Chinese Stocks: What Went Wrong
A bad start, then a missed opportunity.
Tuesday’s column raised a question. Although China’s economy has soared, its stock market has not. Since January 1993, when Morgan Stanley Capital International first began to track the nation’s equity performance, Chinese stocks have trailed every one of the 10 biggest stock markets from that date. Why?
To begin, the launch of the Chinese stock market was something of a debacle. After a four-decade break, the Shanghai Stock Exchange reopened in December 1990, a scant two years before the MSCI China Index commenced. During those early years, market makers, regulators, and investors were each learning their roles in a country unaccustomed to modern capitalism. It is therefore unremarkable that, after the initial euphoria, Chinese stocks took a drubbing.
The timing was also unfortunate. As China’s marketplace attempted to work out its kinks, the country got sucked into the maelstrom of the 1997 Asian financial crisis. Technically, the crisis bypassed China, as it infected the currencies of neighboring nations. However, given both China’s proximity and strong trade relations, its equities were unavoidably affected. The five-month loss for Chinese stocks was a breathtaking (or, perhaps more accurately, heartbreaking) 60%.
Then came another event that was not China’s doing: the global technology-stock meltdown. Even the Pacific Ocean could not prevent it from reaching China's shores. From spring 2000 through autumn 2002, Chinese stocks traded roughly in line with their American counterparts. That performance not only hurt total returns, but it also disappointed investors who had sought geographic diversification. After all, while the United States entered a recession during that period, the Chinese economy boomed. Surely its stocks would escape the damage. But they did not.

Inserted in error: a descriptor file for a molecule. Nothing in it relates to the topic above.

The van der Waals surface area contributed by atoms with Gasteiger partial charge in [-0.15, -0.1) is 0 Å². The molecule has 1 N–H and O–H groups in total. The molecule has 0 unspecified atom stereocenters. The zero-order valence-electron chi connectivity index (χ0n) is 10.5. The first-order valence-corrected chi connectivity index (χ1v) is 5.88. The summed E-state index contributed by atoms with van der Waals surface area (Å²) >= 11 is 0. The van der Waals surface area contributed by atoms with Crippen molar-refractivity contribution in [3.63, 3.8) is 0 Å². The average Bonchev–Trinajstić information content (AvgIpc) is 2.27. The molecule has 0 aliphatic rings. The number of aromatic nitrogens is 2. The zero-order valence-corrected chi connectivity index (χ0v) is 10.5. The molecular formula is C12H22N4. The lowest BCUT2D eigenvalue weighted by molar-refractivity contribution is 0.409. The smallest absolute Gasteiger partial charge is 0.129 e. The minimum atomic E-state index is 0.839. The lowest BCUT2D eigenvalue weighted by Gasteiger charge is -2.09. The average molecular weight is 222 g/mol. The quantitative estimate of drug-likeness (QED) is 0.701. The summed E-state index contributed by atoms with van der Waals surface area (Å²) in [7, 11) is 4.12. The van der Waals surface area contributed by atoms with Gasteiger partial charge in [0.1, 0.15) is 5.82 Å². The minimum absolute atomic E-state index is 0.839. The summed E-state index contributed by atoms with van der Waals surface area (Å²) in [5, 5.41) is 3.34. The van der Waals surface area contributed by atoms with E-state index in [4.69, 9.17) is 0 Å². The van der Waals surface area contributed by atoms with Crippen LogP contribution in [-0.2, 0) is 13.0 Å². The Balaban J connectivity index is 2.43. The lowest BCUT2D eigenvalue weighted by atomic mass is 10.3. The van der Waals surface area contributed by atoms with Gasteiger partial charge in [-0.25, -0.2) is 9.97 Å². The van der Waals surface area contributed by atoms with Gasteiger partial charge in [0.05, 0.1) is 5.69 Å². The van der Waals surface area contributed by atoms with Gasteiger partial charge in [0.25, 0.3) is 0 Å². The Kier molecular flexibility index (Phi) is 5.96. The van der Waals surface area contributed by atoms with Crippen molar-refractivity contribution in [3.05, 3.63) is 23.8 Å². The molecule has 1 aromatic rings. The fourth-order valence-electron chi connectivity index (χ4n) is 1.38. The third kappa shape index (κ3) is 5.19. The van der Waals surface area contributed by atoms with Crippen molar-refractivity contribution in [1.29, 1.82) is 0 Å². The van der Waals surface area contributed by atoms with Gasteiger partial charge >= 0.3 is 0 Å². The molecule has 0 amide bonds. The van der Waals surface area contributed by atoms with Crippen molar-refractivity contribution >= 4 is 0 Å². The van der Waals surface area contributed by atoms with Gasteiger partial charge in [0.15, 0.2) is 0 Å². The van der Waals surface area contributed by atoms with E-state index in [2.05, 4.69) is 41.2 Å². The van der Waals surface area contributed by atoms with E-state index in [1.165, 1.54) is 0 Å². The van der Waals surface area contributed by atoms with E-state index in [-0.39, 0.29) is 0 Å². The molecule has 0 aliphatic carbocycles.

After their rough debut, Chinese stocks have righted the ship. Over the past 20 years, Chinese equities have roughly matched the afterinflation return posted by the stronger developed markets, and they have exceeded those of stock market weaklings such as Japan, Spain, and Italy. However, given the high volatility of Chinese stocks, their risk/reward profile has been less attractive. That much smoke should have produced more fire.
That adage applies even more strongly to China’s economic success. Over the past 20 years, the United States has increased its per capita gross domestic product by 20%, while China has done so by 400%. Yet the two countries have posted similar stock-market gains (with, of course, the U.S. holding the risk/reward edge). That Chinese stocks did not lead from the onset is understandable. That they have not since taken full advantage of their country’s economic achievement is not.
Unsurprisingly, Chinese businesses have been very successful at increasing their sales. Each year, Fortune ranks the world’s 500 largest companies, as measured by revenue. China possessed 10 such publicly traded businesses in 2002. It now hosts 124, three more than does the U.S. Those 124 Chinese companies generate more revenue than do all the organizations on Fortune’s chart from Japan, Germany, France, and the United Kingdom combined.
The challenge has been profitability. With Chinese companies, there's many a slip 'twixt the cup and the lip. When reviewing Fortune’s 2020 list, the Center for Strategic and International Studies compiled the average return on assets for, among others, the organizations based in the U.S. and China. The American companies recorded an average profit margin of 9.1% and a return on assets of 4.9%. For the Chinese businesses, those figures were 4.5% and 1.9%, respectively.